Real-World Effectiveness and Safety of Field- and Lesion-Directed Treatments for Actinic Keratosis
August 2020 | Volume 19 | Issue 8 | Original Article | 756 | Copyright © August 2020
Published online July 31, 2020
Jes B. Hansen PhDa, Thomas Larsson PhDa, Nikeshia Dunkelly-Allen PharmDb, Karen A. Veverka PhDb, Steven R. Feldman MD PhDc
aLEO Pharma A/S, Ballerup, Denmark bLEO Pharma Inc, Madison, NJ cDepartment of Dermatology, Wake Forest University School of Medicine, Winston-Salem, NC
: Real-world data for actinic keratosis treatment in the United States is lacking. Objectives
: To understand real-world treatment patterns for actinic keratosis by type and modality, and compare effectiveness and safety of therapies, either alone or in combination. Methods
: Medical charts of 429 patients were identified; clinical and outcome data were analyzed. Results
: The first treatment after the index diagnosis was most frequently a procedure, followed by a topical agent. Treatment with 5-fluorouracil, ingenol mebutate, imiquimod, cryotherapy, or cryotherapy plus one topical (CRYO+One Topical) reduced actinic keratoses by 66.0%, 69.3%, 72.5%, 72.9%, and 73.0%, respectively; ≥75% clearance (AKCLEAR 75) was achieved in 57.1%, 72.7%, 57.1%, 62.4%, and 62.0% of those patients. Treatment effectiveness was positively correlated with the number of baseline actinic keratoses for topical and for procedural plus topical combination treatments, but not for procedural treatments alone. Adverse reactions (ARs) were more common with cryotherapy (9.7%); local skin responses (LSRs) were more common with field-directed (18.5%-43.1%) and CRYO+One Topical therapy (21.3%). Limitations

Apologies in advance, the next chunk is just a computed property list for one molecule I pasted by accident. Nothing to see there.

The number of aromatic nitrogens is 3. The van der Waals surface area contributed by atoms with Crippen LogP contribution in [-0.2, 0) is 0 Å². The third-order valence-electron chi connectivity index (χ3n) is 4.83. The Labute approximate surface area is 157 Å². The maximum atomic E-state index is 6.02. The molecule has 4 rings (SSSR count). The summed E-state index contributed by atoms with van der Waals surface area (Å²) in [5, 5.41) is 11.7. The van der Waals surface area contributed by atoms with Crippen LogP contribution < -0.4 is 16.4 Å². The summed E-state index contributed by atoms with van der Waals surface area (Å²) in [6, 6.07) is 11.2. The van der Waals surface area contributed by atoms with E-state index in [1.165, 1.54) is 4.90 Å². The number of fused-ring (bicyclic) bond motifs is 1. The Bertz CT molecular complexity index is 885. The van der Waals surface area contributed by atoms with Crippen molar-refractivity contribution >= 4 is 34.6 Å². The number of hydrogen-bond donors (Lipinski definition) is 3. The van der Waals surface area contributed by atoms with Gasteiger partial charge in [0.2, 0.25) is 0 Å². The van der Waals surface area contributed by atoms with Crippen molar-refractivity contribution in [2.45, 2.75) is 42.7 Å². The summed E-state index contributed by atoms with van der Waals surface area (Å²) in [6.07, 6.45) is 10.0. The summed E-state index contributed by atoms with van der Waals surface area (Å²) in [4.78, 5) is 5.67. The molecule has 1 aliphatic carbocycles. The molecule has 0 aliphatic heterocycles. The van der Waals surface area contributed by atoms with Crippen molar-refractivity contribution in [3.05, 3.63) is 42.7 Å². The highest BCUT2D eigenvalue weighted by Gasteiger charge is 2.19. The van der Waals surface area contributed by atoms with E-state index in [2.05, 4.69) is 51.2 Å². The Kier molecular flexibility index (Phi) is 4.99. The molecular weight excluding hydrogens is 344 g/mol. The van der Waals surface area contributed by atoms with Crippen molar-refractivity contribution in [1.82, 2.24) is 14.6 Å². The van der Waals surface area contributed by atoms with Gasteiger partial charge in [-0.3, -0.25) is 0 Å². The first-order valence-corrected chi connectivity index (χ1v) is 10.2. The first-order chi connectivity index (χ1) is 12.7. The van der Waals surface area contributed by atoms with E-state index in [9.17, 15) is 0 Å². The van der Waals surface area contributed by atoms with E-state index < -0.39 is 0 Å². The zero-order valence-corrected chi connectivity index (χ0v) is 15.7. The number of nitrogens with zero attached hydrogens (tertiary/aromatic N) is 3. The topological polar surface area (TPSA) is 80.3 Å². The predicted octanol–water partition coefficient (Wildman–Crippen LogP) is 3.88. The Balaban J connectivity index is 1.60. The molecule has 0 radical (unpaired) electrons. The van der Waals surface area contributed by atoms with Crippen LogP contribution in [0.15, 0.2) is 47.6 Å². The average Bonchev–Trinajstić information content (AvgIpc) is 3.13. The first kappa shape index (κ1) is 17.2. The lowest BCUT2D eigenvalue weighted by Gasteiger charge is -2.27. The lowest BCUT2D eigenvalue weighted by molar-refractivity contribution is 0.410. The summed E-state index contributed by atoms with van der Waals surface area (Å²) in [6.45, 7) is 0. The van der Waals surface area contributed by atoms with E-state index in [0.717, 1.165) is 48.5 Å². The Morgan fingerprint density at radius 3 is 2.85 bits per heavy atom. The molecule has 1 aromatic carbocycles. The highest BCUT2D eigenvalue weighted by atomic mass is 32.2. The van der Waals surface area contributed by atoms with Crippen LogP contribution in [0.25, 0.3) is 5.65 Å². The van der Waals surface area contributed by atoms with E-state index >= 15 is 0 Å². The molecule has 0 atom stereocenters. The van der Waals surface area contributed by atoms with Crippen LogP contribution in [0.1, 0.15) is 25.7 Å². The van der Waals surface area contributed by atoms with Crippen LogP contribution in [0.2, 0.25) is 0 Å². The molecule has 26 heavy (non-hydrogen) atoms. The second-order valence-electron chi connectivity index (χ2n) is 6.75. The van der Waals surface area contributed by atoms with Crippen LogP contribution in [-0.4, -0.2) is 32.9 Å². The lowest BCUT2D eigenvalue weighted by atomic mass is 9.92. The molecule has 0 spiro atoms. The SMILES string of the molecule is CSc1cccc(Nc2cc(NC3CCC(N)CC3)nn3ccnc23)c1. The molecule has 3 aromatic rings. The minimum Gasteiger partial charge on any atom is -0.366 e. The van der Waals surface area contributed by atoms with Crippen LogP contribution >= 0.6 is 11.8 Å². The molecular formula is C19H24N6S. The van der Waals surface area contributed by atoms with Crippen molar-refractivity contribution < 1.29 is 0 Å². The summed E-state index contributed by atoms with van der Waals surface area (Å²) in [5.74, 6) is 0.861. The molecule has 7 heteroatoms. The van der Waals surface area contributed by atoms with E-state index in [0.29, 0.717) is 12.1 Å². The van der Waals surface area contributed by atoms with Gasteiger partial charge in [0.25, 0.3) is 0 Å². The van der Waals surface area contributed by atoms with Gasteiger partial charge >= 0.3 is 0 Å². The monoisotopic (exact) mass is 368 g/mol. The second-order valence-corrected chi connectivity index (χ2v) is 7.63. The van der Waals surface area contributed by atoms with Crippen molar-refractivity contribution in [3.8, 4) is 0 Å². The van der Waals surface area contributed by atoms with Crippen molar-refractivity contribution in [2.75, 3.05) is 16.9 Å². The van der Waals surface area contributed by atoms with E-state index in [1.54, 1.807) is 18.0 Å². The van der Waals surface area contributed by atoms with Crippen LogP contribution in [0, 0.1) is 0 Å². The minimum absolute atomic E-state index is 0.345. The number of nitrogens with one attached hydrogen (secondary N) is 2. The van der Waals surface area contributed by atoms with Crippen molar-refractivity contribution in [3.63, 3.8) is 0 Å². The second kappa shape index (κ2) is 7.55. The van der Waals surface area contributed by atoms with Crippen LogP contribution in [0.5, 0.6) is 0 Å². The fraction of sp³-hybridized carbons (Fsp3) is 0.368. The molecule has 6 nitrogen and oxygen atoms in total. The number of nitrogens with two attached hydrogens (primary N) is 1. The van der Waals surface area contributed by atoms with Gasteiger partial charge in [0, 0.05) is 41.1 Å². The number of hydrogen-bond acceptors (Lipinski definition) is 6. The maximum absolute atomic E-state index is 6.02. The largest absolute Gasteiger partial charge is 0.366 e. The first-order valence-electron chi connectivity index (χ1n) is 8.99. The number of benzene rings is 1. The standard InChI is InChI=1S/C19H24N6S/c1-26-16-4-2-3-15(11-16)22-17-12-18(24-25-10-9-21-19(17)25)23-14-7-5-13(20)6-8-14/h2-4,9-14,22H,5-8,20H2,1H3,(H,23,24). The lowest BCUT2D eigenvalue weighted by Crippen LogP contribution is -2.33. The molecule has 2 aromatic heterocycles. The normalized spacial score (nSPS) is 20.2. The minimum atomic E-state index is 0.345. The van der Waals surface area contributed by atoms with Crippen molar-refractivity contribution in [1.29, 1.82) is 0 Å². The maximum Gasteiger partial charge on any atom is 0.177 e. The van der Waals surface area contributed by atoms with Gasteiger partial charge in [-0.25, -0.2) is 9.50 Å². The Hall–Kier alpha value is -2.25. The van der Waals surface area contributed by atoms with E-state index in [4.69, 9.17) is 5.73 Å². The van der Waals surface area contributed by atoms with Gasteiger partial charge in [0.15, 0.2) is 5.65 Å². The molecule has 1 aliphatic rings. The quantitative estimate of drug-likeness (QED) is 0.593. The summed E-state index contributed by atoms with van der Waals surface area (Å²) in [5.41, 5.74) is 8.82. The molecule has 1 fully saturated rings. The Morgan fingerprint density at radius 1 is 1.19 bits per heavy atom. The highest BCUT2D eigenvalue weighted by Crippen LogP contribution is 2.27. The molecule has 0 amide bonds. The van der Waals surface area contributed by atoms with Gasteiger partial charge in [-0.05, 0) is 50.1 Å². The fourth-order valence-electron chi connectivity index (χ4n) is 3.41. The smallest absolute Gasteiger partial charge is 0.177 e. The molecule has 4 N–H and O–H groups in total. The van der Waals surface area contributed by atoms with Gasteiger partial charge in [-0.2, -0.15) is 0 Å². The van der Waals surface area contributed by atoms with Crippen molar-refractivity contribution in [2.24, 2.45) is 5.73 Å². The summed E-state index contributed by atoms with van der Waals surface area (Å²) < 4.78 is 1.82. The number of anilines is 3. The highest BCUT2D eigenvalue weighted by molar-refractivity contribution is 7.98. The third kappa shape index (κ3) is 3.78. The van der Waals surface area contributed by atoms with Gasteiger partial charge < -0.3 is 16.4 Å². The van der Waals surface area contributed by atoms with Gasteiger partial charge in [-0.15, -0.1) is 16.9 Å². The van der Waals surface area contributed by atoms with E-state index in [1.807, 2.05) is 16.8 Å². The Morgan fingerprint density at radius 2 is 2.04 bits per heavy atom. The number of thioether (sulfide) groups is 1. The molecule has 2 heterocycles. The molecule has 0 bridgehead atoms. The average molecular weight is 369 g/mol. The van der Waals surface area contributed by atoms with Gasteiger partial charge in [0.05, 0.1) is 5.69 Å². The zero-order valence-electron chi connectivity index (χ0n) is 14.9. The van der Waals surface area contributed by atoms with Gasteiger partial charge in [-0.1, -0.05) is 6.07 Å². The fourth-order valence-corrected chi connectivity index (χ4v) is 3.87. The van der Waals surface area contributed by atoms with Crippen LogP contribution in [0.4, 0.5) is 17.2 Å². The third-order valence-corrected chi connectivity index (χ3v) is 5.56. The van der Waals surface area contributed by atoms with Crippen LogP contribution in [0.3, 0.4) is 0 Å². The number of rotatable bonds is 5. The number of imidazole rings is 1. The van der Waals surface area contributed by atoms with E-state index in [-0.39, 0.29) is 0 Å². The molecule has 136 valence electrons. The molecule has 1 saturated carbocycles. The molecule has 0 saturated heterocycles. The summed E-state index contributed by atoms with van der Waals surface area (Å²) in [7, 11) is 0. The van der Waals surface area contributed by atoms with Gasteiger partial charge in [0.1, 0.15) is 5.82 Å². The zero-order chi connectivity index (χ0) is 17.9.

: This was a retrospective study of limited duration and population size. Conclusions
: The most commonly used treatments for patients with 6 or more actinic keratoses were topicals and a procedure plus topical combination, which also achieved higher rates of complete clearance than a procedure alone. ARs and LSRs were few in frequency and type. J Drugs Dermatol.
Actinic keratosis is a chronic skin condition characterized by the formation of poorly delimited keratotic lesions of variable thickness that occur on areas of the skin subject to long-term exposure to the sun or ultraviolet radiation.1,2 It is the second most common condition diagnosed by dermatologists in the United States.3 Patients with actinic keratosis typically have fair skin and are of advanced age, representing a lifetime history of sun exposure.4-6 On average, most patients have 6 to 8 actinic keratoses that are surrounded by a field of photodamaged skin.1,4 The occurrence of actinic keratosis is a major cause of concern, as it can progress to squamous cell carcinoma (SCC), with the annual rate of transformation estimated at 0.025% to 16%.4 Actinic keratosis is the biggest risk factor for the development of SCC,7 and the risk of progression to SCC increases with the number of actinic keratoses.3 Therefore, preventative treatment is recommended toward the goal of reducing recurrence and the percentage of patients who progress to invasive SCC.6
The treatment approach for actinic keratosis is influenced bymany factors, including the number of keratotic lesions, the presence of actinic sun damage, and whether the patient is immunocompromised.6 Treatment options may be broadly classified into lesion-directed, field-directed, and combination therapies.6 Field-directed therapies target both visible and nonvisible, subclinical actinic keratoses; subclinical actinic keratoses are estimated to occur up to 10 times more frequently than visible ones.6,8 Field-directed therapies are strongly recommended for patients who have multiple (6 or more) actinic keratoses.6
Little comparative real-world data are available for actinic keratosis treatment options, either as monotherapies or in combination.7,9,10 To shed light on real-world outcomes and practice patterns for this condition, we conducted a retrospective medical chart review of patients with different actinic keratosis severities. Reported here are real-world outcomes indicating treatment effectiveness and safety in patients who received a range of therapies: procedural, lesion-directed, field-directed, or a combination of lesion- and field-directed therapy.